Ecuadorian presidential candidate Fernando Villavicencio was shot and killed as he left a campaign rally in the capital Quito on Wednesday evening, just days before Ecuador’s first round election on 20 August.
Known for decades as a relatively peaceful haven, Ecuador has recently been hit by unprecedented violence. What’s going on?
- 🕊️ Major rebel group FARC agreed to disband in neighbouring Colombia in 2017, after years of peace talks
- 🚧 As Colombia took control of FARC turf, organised crime moved to find other routes to traffic cocaine out to global markets
- 🏗️ Ecuador, with its porous borders, solid infrastructure, and Pacific ports, emerged as a natural choice
- 🌎 Various transnational criminal organisations moved to partner with local gangs there to establish and control the main routes
The result? Ecuador’s homicide rate more than quadrupled from 2018.
In that context, Villavicencio, while not seen as a front-runner, was one of the most vocal candidates against organised crime and its state links.
So who carried out his assassination? Ecuadorian authorities killed one assailant and have arrested another six, reportedly all Colombian nationals.
Their affiliation is unclear, but Villavicencio had received death threats last week from local gang Los Choneros (linked to Mexico’s Sinaloa Cartel). Rival gang Los Lobos (linked to Mexico’s CJNG cartel) has denied involvement, after a video emerged purporting to show them claiming responsibility.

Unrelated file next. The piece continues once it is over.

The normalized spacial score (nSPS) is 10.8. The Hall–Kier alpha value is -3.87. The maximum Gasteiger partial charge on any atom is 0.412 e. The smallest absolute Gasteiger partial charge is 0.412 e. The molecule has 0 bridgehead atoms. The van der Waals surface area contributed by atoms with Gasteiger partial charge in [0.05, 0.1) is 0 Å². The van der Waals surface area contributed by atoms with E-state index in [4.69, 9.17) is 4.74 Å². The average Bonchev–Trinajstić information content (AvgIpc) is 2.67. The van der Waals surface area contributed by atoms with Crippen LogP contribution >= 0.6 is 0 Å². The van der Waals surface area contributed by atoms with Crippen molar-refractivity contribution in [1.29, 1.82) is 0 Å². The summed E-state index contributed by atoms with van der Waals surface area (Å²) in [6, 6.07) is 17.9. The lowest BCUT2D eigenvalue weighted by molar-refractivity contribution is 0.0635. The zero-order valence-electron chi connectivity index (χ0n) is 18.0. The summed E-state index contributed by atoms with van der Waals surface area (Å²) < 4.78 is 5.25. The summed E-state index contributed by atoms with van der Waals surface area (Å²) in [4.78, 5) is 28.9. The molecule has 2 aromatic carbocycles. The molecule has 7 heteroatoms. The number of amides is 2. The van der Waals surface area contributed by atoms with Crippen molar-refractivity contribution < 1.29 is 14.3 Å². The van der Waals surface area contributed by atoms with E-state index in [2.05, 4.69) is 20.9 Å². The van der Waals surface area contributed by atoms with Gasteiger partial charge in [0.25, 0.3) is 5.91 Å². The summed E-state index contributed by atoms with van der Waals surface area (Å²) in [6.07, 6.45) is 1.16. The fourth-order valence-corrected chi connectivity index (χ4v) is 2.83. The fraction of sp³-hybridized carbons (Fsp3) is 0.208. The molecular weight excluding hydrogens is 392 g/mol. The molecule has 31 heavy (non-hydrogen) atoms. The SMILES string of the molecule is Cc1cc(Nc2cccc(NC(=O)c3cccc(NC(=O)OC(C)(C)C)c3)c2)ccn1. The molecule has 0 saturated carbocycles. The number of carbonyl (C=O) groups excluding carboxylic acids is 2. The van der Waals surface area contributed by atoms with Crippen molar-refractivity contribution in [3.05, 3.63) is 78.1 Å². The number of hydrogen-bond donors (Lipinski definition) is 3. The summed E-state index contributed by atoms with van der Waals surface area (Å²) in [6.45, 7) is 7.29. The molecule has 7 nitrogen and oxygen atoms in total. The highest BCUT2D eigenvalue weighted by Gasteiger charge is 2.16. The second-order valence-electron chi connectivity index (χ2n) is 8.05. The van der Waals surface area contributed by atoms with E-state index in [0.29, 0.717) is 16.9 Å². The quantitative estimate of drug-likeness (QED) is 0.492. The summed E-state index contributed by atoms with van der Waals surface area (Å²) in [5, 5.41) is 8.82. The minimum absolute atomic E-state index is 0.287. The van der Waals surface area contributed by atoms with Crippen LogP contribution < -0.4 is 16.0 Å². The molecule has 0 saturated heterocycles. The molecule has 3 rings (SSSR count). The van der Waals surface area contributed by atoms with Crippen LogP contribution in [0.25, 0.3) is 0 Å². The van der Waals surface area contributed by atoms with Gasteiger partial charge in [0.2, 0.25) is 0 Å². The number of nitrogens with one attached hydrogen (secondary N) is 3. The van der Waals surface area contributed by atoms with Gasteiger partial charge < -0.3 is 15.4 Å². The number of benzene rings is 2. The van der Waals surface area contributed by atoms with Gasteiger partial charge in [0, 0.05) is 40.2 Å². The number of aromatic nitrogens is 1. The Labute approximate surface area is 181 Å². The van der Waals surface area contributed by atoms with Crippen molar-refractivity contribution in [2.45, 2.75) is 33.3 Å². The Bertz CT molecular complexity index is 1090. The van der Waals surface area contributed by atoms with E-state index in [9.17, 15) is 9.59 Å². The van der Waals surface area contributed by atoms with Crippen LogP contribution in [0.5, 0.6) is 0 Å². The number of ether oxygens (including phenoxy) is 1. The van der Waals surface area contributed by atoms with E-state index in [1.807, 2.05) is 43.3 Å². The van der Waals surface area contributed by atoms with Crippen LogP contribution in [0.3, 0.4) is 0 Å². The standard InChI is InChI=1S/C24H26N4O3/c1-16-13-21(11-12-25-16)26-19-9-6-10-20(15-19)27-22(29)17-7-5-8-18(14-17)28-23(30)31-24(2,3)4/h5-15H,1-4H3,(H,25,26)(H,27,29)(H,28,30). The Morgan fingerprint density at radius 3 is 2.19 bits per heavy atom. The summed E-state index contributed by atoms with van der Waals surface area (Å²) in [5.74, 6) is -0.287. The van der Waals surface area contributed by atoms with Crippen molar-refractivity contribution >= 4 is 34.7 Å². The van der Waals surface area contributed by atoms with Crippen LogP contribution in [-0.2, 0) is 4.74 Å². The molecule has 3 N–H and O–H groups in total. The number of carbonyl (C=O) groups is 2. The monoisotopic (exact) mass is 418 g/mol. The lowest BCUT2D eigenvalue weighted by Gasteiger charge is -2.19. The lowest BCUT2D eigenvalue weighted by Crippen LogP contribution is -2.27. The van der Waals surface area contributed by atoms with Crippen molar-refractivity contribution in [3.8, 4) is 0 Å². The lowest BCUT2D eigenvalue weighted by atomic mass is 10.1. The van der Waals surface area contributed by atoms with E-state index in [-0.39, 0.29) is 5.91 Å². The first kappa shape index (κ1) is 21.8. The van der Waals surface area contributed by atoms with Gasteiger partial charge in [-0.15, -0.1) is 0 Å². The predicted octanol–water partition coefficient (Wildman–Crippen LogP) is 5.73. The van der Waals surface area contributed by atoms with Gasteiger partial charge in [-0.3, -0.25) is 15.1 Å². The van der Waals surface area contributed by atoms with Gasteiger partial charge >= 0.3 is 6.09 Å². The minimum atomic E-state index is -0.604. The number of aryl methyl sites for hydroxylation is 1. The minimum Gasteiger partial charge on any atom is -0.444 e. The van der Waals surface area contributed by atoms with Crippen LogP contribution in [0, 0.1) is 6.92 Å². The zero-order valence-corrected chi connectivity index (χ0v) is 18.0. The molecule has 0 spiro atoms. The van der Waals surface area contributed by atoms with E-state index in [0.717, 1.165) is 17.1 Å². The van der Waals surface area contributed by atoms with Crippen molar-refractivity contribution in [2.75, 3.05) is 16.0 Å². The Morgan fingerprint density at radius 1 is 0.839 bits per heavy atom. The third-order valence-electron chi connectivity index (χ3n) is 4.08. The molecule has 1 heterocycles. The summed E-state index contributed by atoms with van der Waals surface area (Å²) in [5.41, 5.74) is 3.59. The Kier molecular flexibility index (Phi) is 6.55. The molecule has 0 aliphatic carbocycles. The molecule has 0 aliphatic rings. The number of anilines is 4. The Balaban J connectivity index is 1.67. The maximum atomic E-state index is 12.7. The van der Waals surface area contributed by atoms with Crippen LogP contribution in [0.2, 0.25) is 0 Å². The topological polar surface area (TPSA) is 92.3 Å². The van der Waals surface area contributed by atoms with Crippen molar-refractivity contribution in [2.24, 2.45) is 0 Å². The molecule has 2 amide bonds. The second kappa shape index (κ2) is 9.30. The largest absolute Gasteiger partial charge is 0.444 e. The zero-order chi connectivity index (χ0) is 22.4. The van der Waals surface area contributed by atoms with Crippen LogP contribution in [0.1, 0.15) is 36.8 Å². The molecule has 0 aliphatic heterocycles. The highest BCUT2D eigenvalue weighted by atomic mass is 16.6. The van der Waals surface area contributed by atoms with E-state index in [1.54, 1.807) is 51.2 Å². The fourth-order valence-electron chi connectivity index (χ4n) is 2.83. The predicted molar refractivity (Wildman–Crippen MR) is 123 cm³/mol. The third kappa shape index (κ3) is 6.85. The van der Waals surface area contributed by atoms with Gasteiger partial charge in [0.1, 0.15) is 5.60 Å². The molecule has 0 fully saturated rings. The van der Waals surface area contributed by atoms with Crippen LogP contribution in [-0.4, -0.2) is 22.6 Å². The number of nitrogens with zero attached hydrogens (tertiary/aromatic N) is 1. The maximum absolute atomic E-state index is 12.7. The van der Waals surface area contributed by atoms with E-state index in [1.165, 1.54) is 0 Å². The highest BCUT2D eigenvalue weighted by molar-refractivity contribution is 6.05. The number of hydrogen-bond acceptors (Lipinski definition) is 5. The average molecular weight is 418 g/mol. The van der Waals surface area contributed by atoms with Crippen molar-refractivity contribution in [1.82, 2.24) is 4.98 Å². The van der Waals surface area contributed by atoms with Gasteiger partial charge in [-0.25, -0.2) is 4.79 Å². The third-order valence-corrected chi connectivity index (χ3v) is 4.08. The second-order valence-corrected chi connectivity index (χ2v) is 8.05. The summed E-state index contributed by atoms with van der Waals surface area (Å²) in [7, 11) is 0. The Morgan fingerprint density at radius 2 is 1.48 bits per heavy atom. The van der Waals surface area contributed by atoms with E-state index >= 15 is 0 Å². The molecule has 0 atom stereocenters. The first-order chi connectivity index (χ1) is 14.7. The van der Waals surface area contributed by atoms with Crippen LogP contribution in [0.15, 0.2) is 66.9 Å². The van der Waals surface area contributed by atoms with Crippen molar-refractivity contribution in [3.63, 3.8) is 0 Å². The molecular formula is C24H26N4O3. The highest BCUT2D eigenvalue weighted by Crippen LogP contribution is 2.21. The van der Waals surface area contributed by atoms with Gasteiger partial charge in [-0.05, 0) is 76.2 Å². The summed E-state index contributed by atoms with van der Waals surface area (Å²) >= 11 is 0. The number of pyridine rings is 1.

Intrigue’s take: While Ecuador grapples with its first assassination of a presidential candidate in decades, the world has voiced its support, and the US is now sending FBI investigators at Quito’s request.
Transnational criminal organisations use public displays of violence in an attempt to instil fear, intimidate officials, and exert control. But this is a major escalation that will really exacerbate the sense of crisis for many Ecuadorians. Whomever they elect as president has a rough road ahead.
Also worth noting:
- Citing the country’s constitution, Ecuador’s electoral authority says the election will still take place on 20 August as scheduled.
- Villavicencio was polling 4th. The front-runner is Luisa González from the left-leaning party of former President Rafael Correa.
- As a journalist, Villavicencio’s work led to the 2020 graft conviction (in absentia) of former President Correa, who now lives in Belgium.
- Moments before his death, Villavicencio said “here, we pay for democracy with our lives.” He is survived by his wife and five children.